The purity and genetics of OC dispensary strains have become more and more difficulty to deduce lately. Often, new growers, hoping to make a name for themselves or their strains, will rename their hybrids with proprietary names- some stick, most don’t. However, this masks the origins and ultimately the effects of the strains for which we donate. This is the case with Philly Cheese Steak from Wax-R-Us. Clearly a Cheese hybrid, it is most unfortunate that the genetics are largely unknown. That said, even by sight and smell, it is clear we are dealing with Cheese and can therefore begin our experience there.
Great Britain has exported many great things to the states over the years: the Beatles, fish and chips, curry, and a love of teas. Cheese, often called UK Cheese, was wildly popular in, you guessed it, the UK on either side of the millennium. It comes to us here in America primarily in hybrids, and I rarely see Cheese as a pure strain in SoCal.
Always open for recommendations pointing me towards strains to review, I told my budtender I was looking for an indica and asked him to suggest his favorite. He pulled out a few different jars, which didn’t speak to confidence in any one selection. I like when I ask for the budtender’s favorite, and he grabs a single jar without missing a beat. That’s confidence. That’s love of a strain. After nosing through a few indicas, Philly Cheese Steak stood out, both in smell and aesthetic.
The buds I donated for are perfectly fresh and moist, break up fluffy by hand, and smoke even. This was a nicely grown strain. It is marbled light and dark, and absolutely glitters under the LEDs. It wasn’t overly sticky, which is nice when not using a grinder, though some trichromes and leaf material stuck to my fingertips. The odor of the flower is musky sweet and pungent. The name Cheese suits the strain well. When smoked, it is light and grassy. The sweetness of the green hit is an interesting spin on most marijuana tastes and is a chief reason that Cheese hybrids have taken off in California.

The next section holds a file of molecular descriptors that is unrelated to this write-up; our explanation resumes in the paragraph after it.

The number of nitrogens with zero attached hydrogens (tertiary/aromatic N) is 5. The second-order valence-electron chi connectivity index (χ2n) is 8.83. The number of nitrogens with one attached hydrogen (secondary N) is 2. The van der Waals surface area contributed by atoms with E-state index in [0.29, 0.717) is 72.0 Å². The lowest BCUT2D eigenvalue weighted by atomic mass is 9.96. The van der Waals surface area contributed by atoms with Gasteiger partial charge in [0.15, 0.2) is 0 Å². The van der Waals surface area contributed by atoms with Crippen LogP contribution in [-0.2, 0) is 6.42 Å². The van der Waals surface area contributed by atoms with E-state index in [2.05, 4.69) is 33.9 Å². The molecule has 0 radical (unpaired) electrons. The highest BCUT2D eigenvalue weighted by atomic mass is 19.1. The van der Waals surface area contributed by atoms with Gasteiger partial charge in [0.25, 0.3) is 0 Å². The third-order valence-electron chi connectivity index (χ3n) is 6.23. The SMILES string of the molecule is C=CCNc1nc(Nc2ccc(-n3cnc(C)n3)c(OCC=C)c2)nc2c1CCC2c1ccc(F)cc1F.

The high starts out euphoric and warm. It works well at this stage for anxiety and stress relief, and it makes sense that many people mistake Cheese for a sativa. Cheese is a hybrid itself and contains Skunk #1, a well-known sativa strain. These are the most immediate affects you feel, yet when medicated in heavier doses, the indica really takes over. The high becomes heavy and stoney, but don’t be surprised if you end up chatty and friendly as well. There will be a narcotic body buzz and a heavy downward pull. Used late in the day, Cheese can help hastily induce sleep.
Overall, my time spent with Philly Cheese Steak was pleasant. It was a typical hefty indica, with a nice surprise in it’s more heady sativa effects. Indica/sativa hybrids are popular with an extensive audience, and I am in agreement here, because they offer the largest variety of effects and make for a more rounded medicating experience. I would recommend this strain, and most any Cheese strains, as a fine blended effect smoke.
1820 E. Garry Ave. #117
Santa Ana, Ca